The main strength of partnership working is that it brings a range of organisations and agencies, ideas and resources together to make more of an impact - more so than one organisation working alone could achieve on its own.
However, this is also one of the main risks of partnership working, because of the possible confusion about partners’ roles and responsibilities.
A partnership is defined as “an agreed framework for jointly delivering common goals, shared risks and resources, providing identified added value and measurable impact and shared accountability for outcomes, which cannot be obtained in other ways.”
The Audit Commission describes partnerships as joint working arrangements where the partners:
Local partnerships are essential to the delivery of priority outcomes and improvements in the quality of local people’s lives, and it is acknowledged that sound governance is required to ensure these opportunities are realised and potential risks avoided.
Working in partnerships with others can bring significant benefits. They can provide flexibility, innovation and additional financial and human resources to help solve problems. These are powerful incentives for Slough Borough Council to work with others in partnership to different degrees.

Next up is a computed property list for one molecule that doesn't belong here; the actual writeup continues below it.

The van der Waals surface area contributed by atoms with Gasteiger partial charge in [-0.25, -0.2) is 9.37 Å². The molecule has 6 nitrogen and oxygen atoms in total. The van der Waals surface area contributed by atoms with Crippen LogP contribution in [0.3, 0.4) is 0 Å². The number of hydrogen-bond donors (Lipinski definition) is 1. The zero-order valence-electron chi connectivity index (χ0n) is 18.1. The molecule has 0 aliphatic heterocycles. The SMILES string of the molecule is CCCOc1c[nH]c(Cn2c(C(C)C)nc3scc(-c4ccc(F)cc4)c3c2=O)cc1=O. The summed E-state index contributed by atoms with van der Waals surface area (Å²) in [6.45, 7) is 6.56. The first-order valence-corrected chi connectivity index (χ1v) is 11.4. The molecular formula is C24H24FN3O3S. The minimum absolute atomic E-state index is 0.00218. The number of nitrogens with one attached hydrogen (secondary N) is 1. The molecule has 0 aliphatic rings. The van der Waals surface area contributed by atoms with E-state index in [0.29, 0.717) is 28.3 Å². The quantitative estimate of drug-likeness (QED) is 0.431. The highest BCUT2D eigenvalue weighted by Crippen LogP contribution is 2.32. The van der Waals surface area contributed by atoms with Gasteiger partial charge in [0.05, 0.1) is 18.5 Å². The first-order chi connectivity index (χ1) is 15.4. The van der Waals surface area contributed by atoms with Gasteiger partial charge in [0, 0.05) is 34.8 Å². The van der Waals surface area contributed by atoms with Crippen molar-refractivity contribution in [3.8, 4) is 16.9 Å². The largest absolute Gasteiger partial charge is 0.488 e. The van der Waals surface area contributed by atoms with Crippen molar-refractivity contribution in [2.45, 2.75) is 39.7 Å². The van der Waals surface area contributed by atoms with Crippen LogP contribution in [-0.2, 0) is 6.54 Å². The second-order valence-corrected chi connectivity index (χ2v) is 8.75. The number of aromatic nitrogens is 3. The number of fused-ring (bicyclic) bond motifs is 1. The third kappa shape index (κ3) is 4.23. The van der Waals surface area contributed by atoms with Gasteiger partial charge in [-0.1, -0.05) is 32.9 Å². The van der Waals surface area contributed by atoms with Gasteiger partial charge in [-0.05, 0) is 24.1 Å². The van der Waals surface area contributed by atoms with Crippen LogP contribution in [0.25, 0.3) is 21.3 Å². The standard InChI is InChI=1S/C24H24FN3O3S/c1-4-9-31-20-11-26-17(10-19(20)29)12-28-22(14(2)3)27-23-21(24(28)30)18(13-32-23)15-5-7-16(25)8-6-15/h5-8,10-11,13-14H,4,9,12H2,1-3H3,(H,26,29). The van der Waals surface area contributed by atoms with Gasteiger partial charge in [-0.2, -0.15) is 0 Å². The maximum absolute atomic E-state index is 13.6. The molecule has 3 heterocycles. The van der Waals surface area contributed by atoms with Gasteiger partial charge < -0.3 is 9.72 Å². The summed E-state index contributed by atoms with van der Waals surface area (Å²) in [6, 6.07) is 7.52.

Partnership working also brings risks. Working across organisational boundaries can often be challenging and can generate confusion and weakened accountability, transparency and assessment.
Slough Borough Council recognises the strength and value of effective partnerships in contributing to the delivery of its strategic priorities and in improving the well-being of the borough’s communities and it is committed to working in partnership with others whenever it is appropriate.
We believe partnerships are necessary when:
The key elements of good governance of partnerships are:
The council’s Partnership Governance toolkit sets out the ‘rules’ for working in a partnership with others i.e. how partnerships should operate, what partners’ roles and responsibilities are, how problems should be dealt with and how partnership activity should be monitored, reviewed and evaluated so that best use is made of finite resources.
These ‘rules’ are important so everyone involved in the partnership knows where they stand and what is expected of them. It is also important for a partnerships’ accountability – when public funds are being spent in partnership, it is vital that clear lines of accountability and responsibility are set out in a partnership’s agreement.
The council uses this toolkit when:
The council will only join a new partnership if it can resource the investment (of time, assets, knowledge and money) required to effectively do so.